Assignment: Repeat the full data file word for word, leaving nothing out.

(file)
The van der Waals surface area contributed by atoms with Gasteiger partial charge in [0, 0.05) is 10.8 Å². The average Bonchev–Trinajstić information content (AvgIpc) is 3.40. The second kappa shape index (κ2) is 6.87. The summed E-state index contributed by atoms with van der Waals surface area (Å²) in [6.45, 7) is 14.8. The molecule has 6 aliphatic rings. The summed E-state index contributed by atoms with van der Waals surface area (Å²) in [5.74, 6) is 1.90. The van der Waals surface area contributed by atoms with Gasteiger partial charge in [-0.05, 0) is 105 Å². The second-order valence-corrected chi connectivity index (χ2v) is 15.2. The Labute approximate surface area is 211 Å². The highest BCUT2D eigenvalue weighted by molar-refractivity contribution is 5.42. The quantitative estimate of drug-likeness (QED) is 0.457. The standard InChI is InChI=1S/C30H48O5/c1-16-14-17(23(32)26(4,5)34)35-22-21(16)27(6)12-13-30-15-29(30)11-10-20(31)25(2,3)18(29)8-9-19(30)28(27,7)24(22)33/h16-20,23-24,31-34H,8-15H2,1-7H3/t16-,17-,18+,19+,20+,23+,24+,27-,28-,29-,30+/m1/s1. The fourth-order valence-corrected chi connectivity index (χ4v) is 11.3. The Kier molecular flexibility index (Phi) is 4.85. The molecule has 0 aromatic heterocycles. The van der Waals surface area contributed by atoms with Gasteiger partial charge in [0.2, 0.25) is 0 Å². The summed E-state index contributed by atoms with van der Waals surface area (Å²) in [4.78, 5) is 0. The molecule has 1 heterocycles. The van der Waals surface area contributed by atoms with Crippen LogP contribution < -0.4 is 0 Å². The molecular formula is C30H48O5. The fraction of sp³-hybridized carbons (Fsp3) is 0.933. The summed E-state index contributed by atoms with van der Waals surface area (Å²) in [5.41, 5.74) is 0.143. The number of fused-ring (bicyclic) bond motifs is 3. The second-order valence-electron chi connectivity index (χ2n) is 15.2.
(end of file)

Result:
The van der Waals surface area contributed by atoms with Gasteiger partial charge in [0, 0.05) is 10.8 Å². The average Bonchev–Trinajstić information content (AvgIpc) is 3.40. The second kappa shape index (κ2) is 6.87. The summed E-state index contributed by atoms with van der Waals surface area (Å²) in [6.45, 7) is 14.8. The molecule has 6 aliphatic rings. The summed E-state index contributed by atoms with van der Waals surface area (Å²) in [5.74, 6) is 1.90. The van der Waals surface area contributed by atoms with Gasteiger partial charge in [-0.05, 0) is 105 Å². The second-order valence-corrected chi connectivity index (χ2v) is 15.2. The Labute approximate surface area is 211 Å². The highest BCUT2D eigenvalue weighted by molar-refractivity contribution is 5.42. The quantitative estimate of drug-likeness (QED) is 0.457. The standard InChI is InChI=1S/C30H48O5/c1-16-14-17(23(32)26(4,5)34)35-22-21(16)27(6)12-13-30-15-29(30)11-10-20(31)25(2,3)18(29)8-9-19(30)28(27,7)24(22)33/h16-20,23-24,31-34H,8-15H2,1-7H3/t16-,17-,18+,19+,20+,23+,24+,27-,28-,29-,30+/m1/s1. The fourth-order valence-corrected chi connectivity index (χ4v) is 11.3. The Kier molecular flexibility index (Phi) is 4.85. The molecule has 0 aromatic heterocycles. The van der Waals surface area contributed by atoms with Gasteiger partial charge in [0.2, 0.25) is 0 Å². The summed E-state index contributed by atoms with van der Waals surface area (Å²) in [4.78, 5) is 0. The molecule has 1 heterocycles. The van der Waals surface area contributed by atoms with Crippen LogP contribution < -0.4 is 0 Å². The molecular formula is C30H48O5. The fraction of sp³-hybridized carbons (Fsp3) is 0.933. The summed E-state index contributed by atoms with van der Waals surface area (Å²) in [5.41, 5.74) is 0.143. The number of fused-ring (bicyclic) bond motifs is 3. The second-order valence-electron chi connectivity index (χ2n) is 15.2.